By Maggie Handelman
Eliza stared, mesmerized by her own reflection. Never before had she crafted a costume so stunning. Silver leaves were sewed to her leotard, and fake birds surrounded her. A single bird rested on her head, icicles shot from her fingers, and her face was painted with the most intricate silver designs. The hours spent looking through her mother’s fashion magazines, studying every picture until she knew it by heart, the days of hand sewing her leotard, making sure every stitch was perfect, and the weeks of making paper mache birds and painting them till they looked real had finally paid off. Abstract was perfect, she thought. Eliza couldn’t wait to show Alex.
“Happy Halloween,” Eliza blurted out as soon as Alex opened her front door. ” I’m so excited to go trick or treating. Look at my costume. It’s abstract! What are you going to be?”
Alex recoiled, scrunching up her face in disgust. “Trick or treating is for babies. What kind of costume is that anyway?” She paused. “Everyone in fifth grade is going over to Natalie’s house to watch a horror move. See you there.” She smiled and slammed the door with a loud bang.
Eliza stood alone on the curb digesting everything she had just heard. Had Alex always acted this way? She remembered the other day in the cafeteria and how Alex had refused to sit at the table they always sat at. The table they had sat at since first grade. The table they had giggled and whispered at. The table that they had agreed was their table and would be theirs forever. Instead, Alex had spent lunch gossiping with Mia and Olivia. Eliza had not thought about the incident until then.
That night Eliza walked down the street to Natalie’s house. For weeks she had been looking forward to Halloween. She thought about the beautiful costume waiting in her bedroom. She thought about the empty pillowcase hungry for candy. She thought about what Alex would say if she didn’t show up. She rang Natalie’s doorbell and reluctantly entered.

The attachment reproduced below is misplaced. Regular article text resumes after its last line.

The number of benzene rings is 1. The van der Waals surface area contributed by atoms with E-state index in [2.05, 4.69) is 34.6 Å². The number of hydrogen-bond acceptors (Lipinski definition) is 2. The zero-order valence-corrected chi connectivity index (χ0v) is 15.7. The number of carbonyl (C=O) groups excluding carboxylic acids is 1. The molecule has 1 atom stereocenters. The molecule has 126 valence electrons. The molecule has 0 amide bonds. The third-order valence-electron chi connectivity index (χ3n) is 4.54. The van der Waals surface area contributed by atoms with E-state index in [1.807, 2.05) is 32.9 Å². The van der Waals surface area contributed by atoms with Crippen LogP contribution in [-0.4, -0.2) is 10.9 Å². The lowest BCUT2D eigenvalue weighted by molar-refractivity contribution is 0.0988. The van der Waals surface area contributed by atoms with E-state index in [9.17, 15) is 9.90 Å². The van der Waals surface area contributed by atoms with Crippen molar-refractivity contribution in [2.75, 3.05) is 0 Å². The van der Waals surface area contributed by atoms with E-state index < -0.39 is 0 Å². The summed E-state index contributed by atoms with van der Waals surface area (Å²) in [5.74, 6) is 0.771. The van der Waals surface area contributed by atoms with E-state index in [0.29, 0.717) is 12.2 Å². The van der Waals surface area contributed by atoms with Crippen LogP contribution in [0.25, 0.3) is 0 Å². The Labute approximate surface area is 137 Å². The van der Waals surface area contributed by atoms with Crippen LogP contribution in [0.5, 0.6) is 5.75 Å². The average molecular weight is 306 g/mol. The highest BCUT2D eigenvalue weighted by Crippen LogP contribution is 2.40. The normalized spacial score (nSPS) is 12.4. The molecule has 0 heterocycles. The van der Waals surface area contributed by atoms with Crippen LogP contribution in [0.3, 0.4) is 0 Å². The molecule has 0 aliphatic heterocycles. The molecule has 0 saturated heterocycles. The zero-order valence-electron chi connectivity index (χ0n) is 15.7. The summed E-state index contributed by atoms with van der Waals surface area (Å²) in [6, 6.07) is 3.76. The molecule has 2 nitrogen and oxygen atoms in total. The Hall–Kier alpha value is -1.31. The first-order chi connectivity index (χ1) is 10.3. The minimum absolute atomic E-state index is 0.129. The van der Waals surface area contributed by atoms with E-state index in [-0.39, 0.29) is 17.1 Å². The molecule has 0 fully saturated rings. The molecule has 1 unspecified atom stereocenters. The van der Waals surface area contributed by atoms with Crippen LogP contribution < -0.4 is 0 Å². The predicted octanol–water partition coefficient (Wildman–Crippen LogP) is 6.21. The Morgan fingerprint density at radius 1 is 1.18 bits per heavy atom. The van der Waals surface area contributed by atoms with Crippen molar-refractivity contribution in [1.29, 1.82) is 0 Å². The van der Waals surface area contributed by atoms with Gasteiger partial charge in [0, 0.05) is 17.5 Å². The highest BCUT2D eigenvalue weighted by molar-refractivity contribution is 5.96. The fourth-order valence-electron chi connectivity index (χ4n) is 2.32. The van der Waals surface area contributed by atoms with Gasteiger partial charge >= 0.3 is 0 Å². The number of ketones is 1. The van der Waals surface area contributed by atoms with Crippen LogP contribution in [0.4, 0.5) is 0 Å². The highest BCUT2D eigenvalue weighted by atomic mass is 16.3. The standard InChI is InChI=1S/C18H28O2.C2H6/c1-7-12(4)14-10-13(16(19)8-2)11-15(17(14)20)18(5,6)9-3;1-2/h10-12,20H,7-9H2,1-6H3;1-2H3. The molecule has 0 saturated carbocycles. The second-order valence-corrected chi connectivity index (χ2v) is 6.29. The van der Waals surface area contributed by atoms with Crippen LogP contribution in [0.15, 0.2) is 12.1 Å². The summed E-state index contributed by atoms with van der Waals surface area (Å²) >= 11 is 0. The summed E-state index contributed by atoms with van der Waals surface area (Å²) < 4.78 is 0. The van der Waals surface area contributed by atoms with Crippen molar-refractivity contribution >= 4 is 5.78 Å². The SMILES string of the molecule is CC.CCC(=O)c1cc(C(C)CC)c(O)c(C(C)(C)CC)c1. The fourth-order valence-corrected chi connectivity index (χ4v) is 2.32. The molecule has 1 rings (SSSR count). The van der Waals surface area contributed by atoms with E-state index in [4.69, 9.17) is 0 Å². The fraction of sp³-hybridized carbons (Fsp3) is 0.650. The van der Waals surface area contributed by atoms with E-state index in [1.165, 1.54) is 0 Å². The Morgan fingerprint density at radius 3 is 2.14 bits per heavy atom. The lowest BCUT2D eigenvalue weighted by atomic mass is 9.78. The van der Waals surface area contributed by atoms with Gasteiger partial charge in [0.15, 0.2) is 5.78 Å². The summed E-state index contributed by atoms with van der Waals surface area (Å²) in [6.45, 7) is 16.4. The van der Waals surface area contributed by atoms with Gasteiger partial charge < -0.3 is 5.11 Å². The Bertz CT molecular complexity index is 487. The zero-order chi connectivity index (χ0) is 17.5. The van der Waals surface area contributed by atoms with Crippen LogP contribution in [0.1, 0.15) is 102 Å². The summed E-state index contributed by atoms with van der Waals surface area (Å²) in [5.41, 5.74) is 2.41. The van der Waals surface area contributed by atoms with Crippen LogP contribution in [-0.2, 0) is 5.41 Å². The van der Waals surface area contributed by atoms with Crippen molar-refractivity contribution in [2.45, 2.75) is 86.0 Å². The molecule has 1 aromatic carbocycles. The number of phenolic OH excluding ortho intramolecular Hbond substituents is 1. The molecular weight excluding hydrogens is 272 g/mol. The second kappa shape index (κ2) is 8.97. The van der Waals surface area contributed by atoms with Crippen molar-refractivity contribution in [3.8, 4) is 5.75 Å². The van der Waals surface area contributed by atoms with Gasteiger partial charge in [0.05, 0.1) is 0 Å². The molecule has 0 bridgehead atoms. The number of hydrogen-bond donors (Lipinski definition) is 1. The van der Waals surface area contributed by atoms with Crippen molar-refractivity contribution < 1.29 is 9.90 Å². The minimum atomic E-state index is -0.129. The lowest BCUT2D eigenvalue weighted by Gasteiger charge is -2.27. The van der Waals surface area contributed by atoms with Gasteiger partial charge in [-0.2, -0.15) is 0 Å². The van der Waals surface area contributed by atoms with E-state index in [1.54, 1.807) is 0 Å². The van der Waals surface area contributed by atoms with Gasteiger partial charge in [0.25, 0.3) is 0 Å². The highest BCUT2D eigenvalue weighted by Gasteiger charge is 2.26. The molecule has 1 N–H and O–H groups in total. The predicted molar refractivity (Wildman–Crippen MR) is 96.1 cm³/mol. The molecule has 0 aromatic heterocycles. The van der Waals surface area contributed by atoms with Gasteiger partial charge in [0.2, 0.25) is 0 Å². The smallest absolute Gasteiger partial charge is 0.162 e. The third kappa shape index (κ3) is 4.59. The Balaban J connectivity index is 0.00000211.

Sitting silently by the window of Natalie’s house, Eliza watched the trick or treaters slowly making their way down the block. The witches and goblins and ghosts with their pillowcases full of loot seemed so pleased and untroubled. She was so absorbed in watching, she was almost oblivious to the screams issuing from the television set.
Her heart was heavy as she excused herself from the room. She took one last look at Alex, who was staring intently at the TV screen, Alex who she had known since she was five, who had always agreed with her. Eliza tried one last time tapping Alex on the shoulder and muttering, “Come on, let’s go.” But Alex brushed her off as one would a fly, without even looking away from the screen.
Eliza closed the heavy wooden door. The brisk air hit her like a slap as she raced down the block, holding back tears. She fled from Natalie, the horror movie, and most of all Alex, Alex who acted so big and somehow made Eliza feel so small. Eliza slowed down. Halloween was over. There were only a couple of ghosts making their way up the block.
Eliza crept to her bedroom and sat by her window. The beautiful Maple tree just outside was dead. The leaves, once so graceful, were defeated. The branches, once so strong, now hung limp. Although she knew in her heart it had been slowly fading for a long time, Eliza now realized it was completely gone. With such sorrow, Eliza barely noticed the new sapling down the block that would flower in spring.